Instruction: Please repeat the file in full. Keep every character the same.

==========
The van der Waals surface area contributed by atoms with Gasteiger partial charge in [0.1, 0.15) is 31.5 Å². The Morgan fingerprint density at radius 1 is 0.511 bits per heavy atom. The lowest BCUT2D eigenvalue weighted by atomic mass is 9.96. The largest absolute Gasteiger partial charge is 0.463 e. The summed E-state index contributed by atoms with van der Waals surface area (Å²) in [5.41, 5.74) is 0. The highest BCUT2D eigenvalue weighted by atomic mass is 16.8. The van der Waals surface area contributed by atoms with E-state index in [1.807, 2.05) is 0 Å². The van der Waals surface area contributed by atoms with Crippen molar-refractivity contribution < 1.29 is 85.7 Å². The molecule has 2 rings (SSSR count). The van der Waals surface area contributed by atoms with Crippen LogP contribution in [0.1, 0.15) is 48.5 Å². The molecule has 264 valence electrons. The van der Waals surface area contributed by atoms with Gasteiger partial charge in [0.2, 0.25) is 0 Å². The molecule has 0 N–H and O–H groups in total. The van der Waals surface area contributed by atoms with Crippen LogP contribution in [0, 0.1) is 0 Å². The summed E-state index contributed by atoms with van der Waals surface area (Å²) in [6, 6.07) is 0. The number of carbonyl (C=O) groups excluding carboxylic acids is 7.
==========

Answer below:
The van der Waals surface area contributed by atoms with Gasteiger partial charge in [0.1, 0.15) is 31.5 Å². The Morgan fingerprint density at radius 1 is 0.511 bits per heavy atom. The lowest BCUT2D eigenvalue weighted by atomic mass is 9.96. The largest absolute Gasteiger partial charge is 0.463 e. The summed E-state index contributed by atoms with van der Waals surface area (Å²) in [5.41, 5.74) is 0. The highest BCUT2D eigenvalue weighted by atomic mass is 16.8. The van der Waals surface area contributed by atoms with E-state index in [1.807, 2.05) is 0 Å². The van der Waals surface area contributed by atoms with Crippen molar-refractivity contribution < 1.29 is 85.7 Å². The molecule has 2 rings (SSSR count). The van der Waals surface area contributed by atoms with Crippen LogP contribution in [0.1, 0.15) is 48.5 Å². The molecule has 264 valence electrons. The van der Waals surface area contributed by atoms with Gasteiger partial charge in [0.2, 0.25) is 0 Å². The molecule has 0 N–H and O–H groups in total. The van der Waals surface area contributed by atoms with Crippen LogP contribution in [0, 0.1) is 0 Å². The summed E-state index contributed by atoms with van der Waals surface area (Å²) in [6, 6.07) is 0. The number of carbonyl (C=O) groups excluding carboxylic acids is 7.